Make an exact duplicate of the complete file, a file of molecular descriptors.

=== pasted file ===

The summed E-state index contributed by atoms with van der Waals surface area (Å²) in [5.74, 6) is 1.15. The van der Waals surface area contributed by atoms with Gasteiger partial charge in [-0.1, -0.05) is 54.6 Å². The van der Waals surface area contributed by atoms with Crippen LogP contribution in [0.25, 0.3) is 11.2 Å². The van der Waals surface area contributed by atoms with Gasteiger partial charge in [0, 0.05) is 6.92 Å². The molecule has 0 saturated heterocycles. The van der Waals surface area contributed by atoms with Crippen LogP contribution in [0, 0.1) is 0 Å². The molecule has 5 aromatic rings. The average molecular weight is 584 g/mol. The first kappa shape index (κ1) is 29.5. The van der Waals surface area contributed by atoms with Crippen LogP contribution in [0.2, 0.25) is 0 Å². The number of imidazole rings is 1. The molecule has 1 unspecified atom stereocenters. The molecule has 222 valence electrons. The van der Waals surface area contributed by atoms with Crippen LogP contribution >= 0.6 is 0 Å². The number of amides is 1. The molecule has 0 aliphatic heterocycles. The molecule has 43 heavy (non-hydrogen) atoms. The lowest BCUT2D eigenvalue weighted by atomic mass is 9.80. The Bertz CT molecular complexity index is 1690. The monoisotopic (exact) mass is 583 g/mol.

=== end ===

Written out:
The summed E-state index contributed by atoms with van der Waals surface area (Å²) in [5.74, 6) is 1.15. The van der Waals surface area contributed by atoms with Gasteiger partial charge in [-0.1, -0.05) is 54.6 Å². The van der Waals surface area contributed by atoms with Crippen LogP contribution in [0.25, 0.3) is 11.2 Å². The van der Waals surface area contributed by atoms with Gasteiger partial charge in [0, 0.05) is 6.92 Å². The molecule has 0 saturated heterocycles. The van der Waals surface area contributed by atoms with Crippen LogP contribution in [0, 0.1) is 0 Å². The molecule has 5 aromatic rings. The average molecular weight is 584 g/mol. The first kappa shape index (κ1) is 29.5. The van der Waals surface area contributed by atoms with Crippen LogP contribution in [0.2, 0.25) is 0 Å². The number of imidazole rings is 1. The molecule has 1 unspecified atom stereocenters. The molecule has 222 valence electrons. The van der Waals surface area contributed by atoms with Crippen LogP contribution >= 0.6 is 0 Å². The number of amides is 1. The molecule has 0 aliphatic heterocycles. The molecule has 43 heavy (non-hydrogen) atoms. The lowest BCUT2D eigenvalue weighted by atomic mass is 9.80. The Bertz CT molecular complexity index is 1690. The monoisotopic (exact) mass is 583 g/mol.